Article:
July 14, 2004 | By: Laura Skillman

Wet conditions, diseases and summer storms have plagued tobacco fields across Kentucky .

Tobacco is in all stages of growth. Some crops have been topped for several weeks, while others only went into the ground in the past few weeks.

For many growers wet conditions this spring meant delayed planting causing the loss of transplants due to stem rots and blue mold infections, said Bob Pearce, a tobacco specialist with the University of Kentucky Cooperative Extension Service . For crops that did get transplanted, heavy rains have resulted in some drowning and stunting over large areas in some fields.

“We know from past experience a wet start is bad for tobacco production,” he said. “Wet conditions early in the season significantly reduce root growth and leave the crop less tolerant of the dry conditions that often occur later in the season.”

Recent storms resulted in wind damage to tobacco in parts of Kentucky . In some instances the stalk was broken resulting in farmers having to try to salvage those crops, said Andy Bailey, Extension tobacco specialist at the UK Research and Education Center in Princeton . It is too late to reset but far too early for the tobacco to be mature enough to have good quality, he said.

Blue mold is causing problems in many areas of the state and in some communities is building to epidemic levels. A blue mold advisory exists for the entire burley production area. Blue mold has been confirmed in 65 Kentucky counties as of July 13, according to the Blue Mold Warning System, an educational program of the UK Cooperative Extension Service.

Warnings exist for all counties with confirmed cases of blue mold. Watch and warning areas have been expanded into western Kentucky following the discovery of activity in Todd and Christian counties.

Other diseases also are posing problems in Kentucky tobacco.

“The biggest thing we’ve been seeing is a lot more disease pressure, spotting diseases especially,” Bailey said. “Frog eye leaf spot is one that usually comes in late in the season after topping, but we’ve seen more of that this year early on. I’ve been seeing that for about the past two weeks or so, mostly in burley. It is not as critical in burley as it is in dark tobacco because it is often seen as a sign of maturity in burley, but this year that won’t be the case.”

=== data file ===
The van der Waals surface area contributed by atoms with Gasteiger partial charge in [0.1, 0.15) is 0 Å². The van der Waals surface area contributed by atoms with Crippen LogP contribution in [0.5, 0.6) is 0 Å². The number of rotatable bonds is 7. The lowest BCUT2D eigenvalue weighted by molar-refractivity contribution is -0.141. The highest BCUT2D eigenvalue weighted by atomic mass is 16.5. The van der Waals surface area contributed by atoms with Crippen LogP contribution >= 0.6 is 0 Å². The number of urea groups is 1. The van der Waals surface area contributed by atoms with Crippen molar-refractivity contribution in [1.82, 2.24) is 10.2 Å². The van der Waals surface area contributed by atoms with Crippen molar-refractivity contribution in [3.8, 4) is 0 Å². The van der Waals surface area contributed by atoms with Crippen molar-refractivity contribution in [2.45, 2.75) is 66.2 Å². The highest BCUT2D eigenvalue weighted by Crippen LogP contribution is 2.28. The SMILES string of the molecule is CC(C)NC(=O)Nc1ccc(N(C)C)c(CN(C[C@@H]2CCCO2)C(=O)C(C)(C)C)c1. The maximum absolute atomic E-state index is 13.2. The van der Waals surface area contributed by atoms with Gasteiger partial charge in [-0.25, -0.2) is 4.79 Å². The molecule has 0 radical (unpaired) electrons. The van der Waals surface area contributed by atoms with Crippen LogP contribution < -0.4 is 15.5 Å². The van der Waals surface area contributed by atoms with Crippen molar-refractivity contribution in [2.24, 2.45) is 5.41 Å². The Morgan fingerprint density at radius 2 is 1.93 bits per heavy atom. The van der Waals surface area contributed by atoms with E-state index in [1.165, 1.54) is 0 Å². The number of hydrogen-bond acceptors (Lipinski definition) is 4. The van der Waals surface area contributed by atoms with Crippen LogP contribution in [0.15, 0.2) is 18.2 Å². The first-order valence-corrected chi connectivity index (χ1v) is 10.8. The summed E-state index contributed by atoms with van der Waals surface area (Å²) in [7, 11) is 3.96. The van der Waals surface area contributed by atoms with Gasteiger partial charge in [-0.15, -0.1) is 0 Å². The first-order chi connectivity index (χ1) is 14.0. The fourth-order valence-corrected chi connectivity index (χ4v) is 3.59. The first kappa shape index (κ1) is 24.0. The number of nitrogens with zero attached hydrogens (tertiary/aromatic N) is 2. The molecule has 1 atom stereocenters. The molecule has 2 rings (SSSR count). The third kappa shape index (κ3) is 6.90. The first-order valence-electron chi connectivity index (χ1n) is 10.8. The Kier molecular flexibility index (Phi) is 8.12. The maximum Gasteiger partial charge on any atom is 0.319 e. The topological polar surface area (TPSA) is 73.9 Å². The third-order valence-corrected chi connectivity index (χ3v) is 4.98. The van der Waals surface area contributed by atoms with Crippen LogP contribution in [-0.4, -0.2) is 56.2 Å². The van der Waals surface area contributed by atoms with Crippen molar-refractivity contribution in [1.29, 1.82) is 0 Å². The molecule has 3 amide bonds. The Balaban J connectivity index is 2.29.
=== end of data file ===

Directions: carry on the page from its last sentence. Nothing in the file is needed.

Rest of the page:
Black shank also is causing problems in many tobacco patches in the commonwealth.

“I bet we’ve seen more cases of black shank in the past three weeks than we saw all last spring,” Bailey said.

Dark tobacco growers are at a particular disadvantage with black shank because of the lack of resistant varieties compared to burley, he said. Next year, there should be at least one new black shank-resistant variety available to dark tobacco growers.

Tomato spotted wilt virus, which is transmitted by thrips, also is being seen in larger amounts this year especially in burley, Bailey noted. Some fields are approaching 15 to 25 percent infection. There are some insecticides used for aphids that seem to aid in controlling thrips as well, and in fields where these were applied the virus is not as severe. 

In addition to diseases, problems at planting had many farmers working their ground in less than optimal conditions.  As a result, problems associated with soil compaction are likely to be seen, Pearce said.

The symptoms of soil compaction are similar to those of a wet start and include limited root growth, stunting, nutrient deficiencies and drought stress. Cultivating or plowing tobacco relieves compaction at the surface of the soil but does little to break up the deeper compaction that reduces rooting depth and makes the crop more susceptible to drought stress, he said.

Sidedressing with fertilizers and irrigation can help to lessen the negative affects of compaction. Phosphorus and potassium are generally held tightly to the soil and little is lost due to rains, however deficiency symptoms may occur due to the limited root growth. Sidedressing with a potassium containing fertilizer may help in those conditions.

“I’m seeing some of the most severe cases of temporary potassium deficiency that I’ve ever seen,” Bailey said.

However, for many crops, it may be too late to sidedress without equipment causing damage to leaves, he said. Usually, sidedressing should be done no later than six weeks after transplanting.

Some nitrogen may have been lost due to the rains and saturated soils but these losses generally are less than the grower imagines, Pearce said. If the normal practice is to sidedress with nitrogen, then in most cases no adjustment in nitrogen rates is needed. However, if all the nitrogen was applied prior to planting and the heavy rains, a grower may want to consider adding another 10 to 20 percent of the total amount of nitrogen to make up for the losses.

As the growing season progresses farmers need to remain vigilant to diseases, especially the blue mold situation across the state. Check with your county Extension office for more information.



Writer: Laura Skillman 270-365-7541 ext. 278
Source: Bob Pearce, 859-257-7125; Andy Bailey, 270-365-7541 ext. 240